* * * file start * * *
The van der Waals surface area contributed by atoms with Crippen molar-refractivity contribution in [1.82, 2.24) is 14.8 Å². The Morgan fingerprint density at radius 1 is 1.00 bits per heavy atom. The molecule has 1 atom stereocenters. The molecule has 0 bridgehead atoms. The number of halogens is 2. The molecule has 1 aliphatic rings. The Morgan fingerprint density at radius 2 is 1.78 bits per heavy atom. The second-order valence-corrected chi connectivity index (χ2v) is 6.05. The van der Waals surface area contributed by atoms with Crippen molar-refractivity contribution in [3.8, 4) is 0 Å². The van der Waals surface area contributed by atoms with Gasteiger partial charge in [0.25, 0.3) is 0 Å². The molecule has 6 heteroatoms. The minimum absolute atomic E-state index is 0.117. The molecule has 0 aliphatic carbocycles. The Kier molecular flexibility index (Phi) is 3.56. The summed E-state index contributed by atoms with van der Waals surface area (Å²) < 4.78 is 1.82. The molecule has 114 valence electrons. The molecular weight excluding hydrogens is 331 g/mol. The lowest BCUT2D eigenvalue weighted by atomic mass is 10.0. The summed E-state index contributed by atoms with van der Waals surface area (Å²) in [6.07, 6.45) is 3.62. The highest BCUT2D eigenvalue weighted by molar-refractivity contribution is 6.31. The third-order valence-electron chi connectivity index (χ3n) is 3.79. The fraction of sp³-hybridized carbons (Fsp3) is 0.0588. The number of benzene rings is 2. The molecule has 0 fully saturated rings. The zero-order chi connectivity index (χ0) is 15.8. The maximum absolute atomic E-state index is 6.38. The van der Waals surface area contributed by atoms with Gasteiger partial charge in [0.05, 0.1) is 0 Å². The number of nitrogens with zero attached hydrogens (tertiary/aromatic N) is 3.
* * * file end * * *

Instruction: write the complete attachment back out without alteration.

The van der Waals surface area contributed by atoms with Crippen molar-refractivity contribution in [1.82, 2.24) is 14.8 Å². The Morgan fingerprint density at radius 1 is 1.00 bits per heavy atom. The molecule has 1 atom stereocenters. The molecule has 0 bridgehead atoms. The number of halogens is 2. The molecule has 1 aliphatic rings. The Morgan fingerprint density at radius 2 is 1.78 bits per heavy atom. The second-order valence-corrected chi connectivity index (χ2v) is 6.05. The van der Waals surface area contributed by atoms with Crippen molar-refractivity contribution in [3.8, 4) is 0 Å². The van der Waals surface area contributed by atoms with Gasteiger partial charge in [0.25, 0.3) is 0 Å². The molecule has 6 heteroatoms. The minimum absolute atomic E-state index is 0.117. The molecule has 0 aliphatic carbocycles. The Kier molecular flexibility index (Phi) is 3.56. The summed E-state index contributed by atoms with van der Waals surface area (Å²) < 4.78 is 1.82. The molecule has 114 valence electrons. The molecular weight excluding hydrogens is 331 g/mol. The lowest BCUT2D eigenvalue weighted by atomic mass is 10.0. The summed E-state index contributed by atoms with van der Waals surface area (Å²) in [6.07, 6.45) is 3.62. The highest BCUT2D eigenvalue weighted by molar-refractivity contribution is 6.31. The third-order valence-electron chi connectivity index (χ3n) is 3.79. The fraction of sp³-hybridized carbons (Fsp3) is 0.0588. The number of benzene rings is 2. The molecule has 0 fully saturated rings. The zero-order chi connectivity index (χ0) is 15.8. The maximum absolute atomic E-state index is 6.38. The van der Waals surface area contributed by atoms with Gasteiger partial charge in [0.05, 0.1) is 0 Å². The number of nitrogens with zero attached hydrogens (tertiary/aromatic N) is 3.